So, the land would either become government property

Not usually. The point of LVT is to encourage liquidity in the real estate market, so one would expect the land going to a developer who could put the land to more productive use than the current owner.

or it would tend to be bought up by entities (people or corporations) who have enough extra money to buy and attempt development. It's probable that owners with substantial financial assets and interests would buy up such land to offset their other income, as a tax writeoff.

Tax writeoffs don't make any sense when talking about LVT. Land becomes a fixed cost, and one's payment of LVT

Note that rich people buying up land is no different than the status quo. Right now, 1 out of 6 single family homes bought in California are purchased by REITs and rented out.

LVT kicks this evil practice in the balls by removing the speculative value of land ownership. Rising prices --> rising rents --> rising taxes --> no speculative profit.

Smaller landowners were pressured out of the landmarket when their land didn't produce enough profit to cover the land tax

If the present owner is producing less profit compared to other people who wish to use that particular land then they should pay the difference or yield the property.

I see tons of empty, weedy lots where I live, places where landholders are sitting on their land waiting for progress to come so they can jack up their selling price.

Given the immense amount of land being held at insanely low book values, I think with the LVT regime there will be more, good land freed up for people to find to put to use.

It's a complicated subject and I don't pretend to have the answers tho. I just like LVT from the pure morality, efficiency, the kicking of slumlords and land speculators in the 'nads, and
egalitarian nature of the LVT (take what you want, but pay the community for it).
posted by Heywood Mogroot at 9:38 PM on September 3, 2005


And now, murkily I remember that from my own studies of history. So there's a precedent, excellent.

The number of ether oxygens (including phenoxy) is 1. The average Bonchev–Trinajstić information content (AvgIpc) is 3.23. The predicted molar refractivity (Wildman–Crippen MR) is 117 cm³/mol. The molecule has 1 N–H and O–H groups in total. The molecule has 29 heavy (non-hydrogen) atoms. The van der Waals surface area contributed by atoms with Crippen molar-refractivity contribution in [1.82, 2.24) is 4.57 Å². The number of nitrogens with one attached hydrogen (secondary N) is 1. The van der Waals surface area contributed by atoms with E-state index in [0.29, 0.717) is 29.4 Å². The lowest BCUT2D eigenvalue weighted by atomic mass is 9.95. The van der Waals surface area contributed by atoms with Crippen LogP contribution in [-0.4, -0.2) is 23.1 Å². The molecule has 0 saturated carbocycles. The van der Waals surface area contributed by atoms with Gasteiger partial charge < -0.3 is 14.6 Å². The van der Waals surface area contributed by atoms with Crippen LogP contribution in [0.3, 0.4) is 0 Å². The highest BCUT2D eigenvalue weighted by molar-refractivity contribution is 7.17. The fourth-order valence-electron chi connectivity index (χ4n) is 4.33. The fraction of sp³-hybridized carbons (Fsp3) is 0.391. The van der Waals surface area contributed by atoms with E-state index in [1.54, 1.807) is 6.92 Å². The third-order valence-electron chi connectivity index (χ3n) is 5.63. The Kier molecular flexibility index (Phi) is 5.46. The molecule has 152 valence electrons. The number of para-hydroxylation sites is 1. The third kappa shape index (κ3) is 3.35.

a rather inapplicable precedent, since the Land Tax of 17th century England (with revenues going to the Crown) is not equivalent to a LVT regime.

If you're interested in more than dismissing this idea out of hand, check out some stuff on Henry George.

Now, I have no idea if the LVT will actually work, but from what I've read I think it is loads better than what we've got now.
posted by Heywood Mogroot at 9:51 PM on September 3, 2005


Heywood... "Not usually. The point of LVT is to encourage liquidity in the real estate market, so one would expect the land going to a developer who could put the land to more productive use than the current owner."

You can't develop all the land. Who gets to own land that can't be developed (for whatever reason)? We actually NEED some empty weedy lots; incessant development of every hectare of real estate is counterproductive and unsustainable. Should these all revert to government ownership?

"If the present owner is producing less profit compared to other people who wish to use that particular land then they should pay the difference or yield the property."

Who arbitrates this?

"a rather inapplicable precedent, since the Land Tax of 17th century England (with revenues going to the Crown) is not equivalent to a LVT regime."

These days the difference between our government and the former English Crown are getting awfully murky, don't you think?

The Crown, back then, granted landed estates to its Dukes and Barons and Lords, and to its non-titled wealthy supporters, who administered them as they saw fit. Even if England had a more enlightened, chartered parliamentary at that time than the rest of Europe, it still led to a relatively small group of people snapping up all the land.

Frankly, I don't trust this government - or really, people in general - enough to let them do either a deceptively-named "Fair Tax" or this LVT scheme. Humans always game the system, and those with the most power always game the system to not only give them advantage, but to perpetuate that advantage.
posted by zoogleplex at 10:05 PM on September 3, 2005


Um...Heywood - the Crown was (and still is) the government of England. It's a monarchy.

The Land Tax funded William III's wars, along with heavy deficit spending. Actually, they pretty much revolutionised finance and laid way for a huge collection of capital (that some people connect to the Industrial Revolution, but it's very complex) - all through deficit spending. Kind of makes you go hmmmm.

on preview - zoogleplex: The last feudal ties, many of which were symbolic, save for a few things like Wardship, were ended by the Civil Wars of the seventeenth century, never to be used again. By the time of the Land Tax, those estates were held in freehold, essentially private property (or as private as property ever gets in a monarchy, like the UK or Canada). They not feudal in the least - the owners were not obliged to serve in war, to send soldiers or even to send money for war. The land grabbing was 1066.

They were hereditary landlords, who bought and sold their estates from other landowners and lived off rents from farmers. Some land was also held in freehold by the farmers - and there were still some confusing thing about having "lordship" of a manor, which might give you some weird rights - like to demand that everyone fold their sheep on your land, so that you get the benefit of the manure.